It is unrealistic to project a quantified mindset onto early Buddhists. They didn't have paper to write on. They didn't have writing. Without writing, math must have been rather limited, let alone mathematical thinking. Later on, Buddhist universities developed logic, which is a sort of propositional math. There were whole manuals for Buddhist logic exercises. In Mahayana, there are sutras with chapters that discuss powers of 10 and extremely large numbers (Avatamsaka is one).
My personal thoughts on the matter
I recently started using beeminder.com to track my meditation. I give my self a point a day for meditating. If I'm derailed on my goal, I pay a small fine.
The most measurable things are going to be inputs, e.g. minutes meditating. The outputs might be measurable using techniques of modern psychologists, by say by writing 20 similar questions that elicit if you are exhibiting this or that quality. Adding up the "yes"es is a score of the outputs of contemplation. Even in psychology, these metrics are controversial as to if they really measure what they purport to measure.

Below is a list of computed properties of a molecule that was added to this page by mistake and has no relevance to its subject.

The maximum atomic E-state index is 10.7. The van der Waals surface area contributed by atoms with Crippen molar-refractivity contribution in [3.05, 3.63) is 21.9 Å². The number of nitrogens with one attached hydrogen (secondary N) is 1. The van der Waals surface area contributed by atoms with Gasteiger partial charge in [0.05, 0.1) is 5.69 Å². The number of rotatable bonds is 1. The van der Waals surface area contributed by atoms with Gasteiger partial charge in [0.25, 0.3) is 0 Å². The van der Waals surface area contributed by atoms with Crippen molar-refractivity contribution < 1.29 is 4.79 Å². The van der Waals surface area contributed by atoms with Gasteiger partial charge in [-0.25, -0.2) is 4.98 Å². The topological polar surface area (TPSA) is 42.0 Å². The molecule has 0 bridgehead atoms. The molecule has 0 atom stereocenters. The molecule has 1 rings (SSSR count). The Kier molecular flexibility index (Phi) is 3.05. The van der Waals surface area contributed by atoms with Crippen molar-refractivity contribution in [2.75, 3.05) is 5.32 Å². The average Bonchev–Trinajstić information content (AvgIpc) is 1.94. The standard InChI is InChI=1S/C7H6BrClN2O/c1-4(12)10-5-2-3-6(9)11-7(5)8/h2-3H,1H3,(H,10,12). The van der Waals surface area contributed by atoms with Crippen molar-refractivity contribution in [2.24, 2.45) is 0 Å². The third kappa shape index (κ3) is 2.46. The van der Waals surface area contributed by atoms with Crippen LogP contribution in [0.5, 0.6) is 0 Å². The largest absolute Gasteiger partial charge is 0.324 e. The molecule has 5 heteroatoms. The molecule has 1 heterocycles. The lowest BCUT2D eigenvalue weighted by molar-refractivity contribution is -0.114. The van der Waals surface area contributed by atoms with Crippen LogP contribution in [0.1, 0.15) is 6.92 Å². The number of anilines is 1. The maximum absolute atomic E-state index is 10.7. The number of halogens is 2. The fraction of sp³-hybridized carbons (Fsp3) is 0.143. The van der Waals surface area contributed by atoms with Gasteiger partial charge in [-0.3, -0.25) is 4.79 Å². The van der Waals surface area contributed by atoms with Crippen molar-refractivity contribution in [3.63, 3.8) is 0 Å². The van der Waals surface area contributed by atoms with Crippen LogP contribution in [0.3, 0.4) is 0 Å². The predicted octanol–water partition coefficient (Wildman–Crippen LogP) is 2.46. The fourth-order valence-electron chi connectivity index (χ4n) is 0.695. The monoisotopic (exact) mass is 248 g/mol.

In the universe of all Buddhist practices, some are more measurable that others (keep in mind, I'm not promoting any of these, just making a comment on what Buddhist broadly defined do that is quantifiable)
- Chanting- # of matra repetitions. Chanting is noisy meditation, usually counted with mala beads.
- Prostrations- # of prostrations. Prostrations are like meditation, but with constant motion
- Infractions of precepts - Even early Buddhists were expected to list their infractions at Uposotha.
- Meditation time. I know monks used to use incense sticks as timers, so they'd meditate for n incense sticks.
- Meritable acts. In Mahayana texts there are many rhetorical flourishes that involve merit accounting, such as "you can transfer 1/8 of the merit of a good act to your deceased kin.", or the merit of doing this is more than the merit of doing that (i.e. a measure that is rankable) The math geek in me wishes they'd fully developed the system, but AFAIK, it wasn't a fully developed system. It sort of reminds me of the Boy Scouts effort to do one good deed a day. Vajrayana also has many practices that are done n times, with merit accruing for each, such as turning prayer wheels, making flags, etc.